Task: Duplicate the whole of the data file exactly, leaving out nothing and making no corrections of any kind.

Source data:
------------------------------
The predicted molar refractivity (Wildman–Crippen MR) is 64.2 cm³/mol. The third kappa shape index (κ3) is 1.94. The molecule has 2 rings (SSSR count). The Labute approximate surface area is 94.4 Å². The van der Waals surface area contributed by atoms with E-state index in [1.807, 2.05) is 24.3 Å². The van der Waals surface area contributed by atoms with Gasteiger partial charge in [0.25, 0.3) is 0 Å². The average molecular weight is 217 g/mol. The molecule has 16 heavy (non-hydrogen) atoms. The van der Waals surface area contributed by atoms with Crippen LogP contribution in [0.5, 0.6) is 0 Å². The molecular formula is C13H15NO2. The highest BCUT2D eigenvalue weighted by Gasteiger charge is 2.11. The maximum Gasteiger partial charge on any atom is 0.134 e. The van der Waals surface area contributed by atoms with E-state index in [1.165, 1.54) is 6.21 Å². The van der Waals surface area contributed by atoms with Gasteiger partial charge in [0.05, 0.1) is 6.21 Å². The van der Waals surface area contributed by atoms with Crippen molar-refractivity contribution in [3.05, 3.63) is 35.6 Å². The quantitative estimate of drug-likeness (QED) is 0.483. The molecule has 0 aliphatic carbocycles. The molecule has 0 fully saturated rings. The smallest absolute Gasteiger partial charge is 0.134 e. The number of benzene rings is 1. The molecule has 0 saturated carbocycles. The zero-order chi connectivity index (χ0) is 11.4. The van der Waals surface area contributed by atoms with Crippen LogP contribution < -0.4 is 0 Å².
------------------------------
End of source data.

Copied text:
The predicted molar refractivity (Wildman–Crippen MR) is 64.2 cm³/mol. The third kappa shape index (κ3) is 1.94. The molecule has 2 rings (SSSR count). The Labute approximate surface area is 94.4 Å². The van der Waals surface area contributed by atoms with E-state index in [1.807, 2.05) is 24.3 Å². The van der Waals surface area contributed by atoms with Gasteiger partial charge in [0.25, 0.3) is 0 Å². The average molecular weight is 217 g/mol. The molecule has 16 heavy (non-hydrogen) atoms. The van der Waals surface area contributed by atoms with Crippen LogP contribution in [0.5, 0.6) is 0 Å². The molecular formula is C13H15NO2. The highest BCUT2D eigenvalue weighted by Gasteiger charge is 2.11. The maximum Gasteiger partial charge on any atom is 0.134 e. The van der Waals surface area contributed by atoms with E-state index in [1.165, 1.54) is 6.21 Å². The van der Waals surface area contributed by atoms with Gasteiger partial charge in [0.05, 0.1) is 6.21 Å². The van der Waals surface area contributed by atoms with Crippen molar-refractivity contribution in [3.05, 3.63) is 35.6 Å². The quantitative estimate of drug-likeness (QED) is 0.483. The molecule has 0 aliphatic carbocycles. The molecule has 0 fully saturated rings. The smallest absolute Gasteiger partial charge is 0.134 e. The number of benzene rings is 1. The molecule has 0 saturated carbocycles. The zero-order chi connectivity index (χ0) is 11.4. The van der Waals surface area contributed by atoms with Crippen LogP contribution < -0.4 is 0 Å².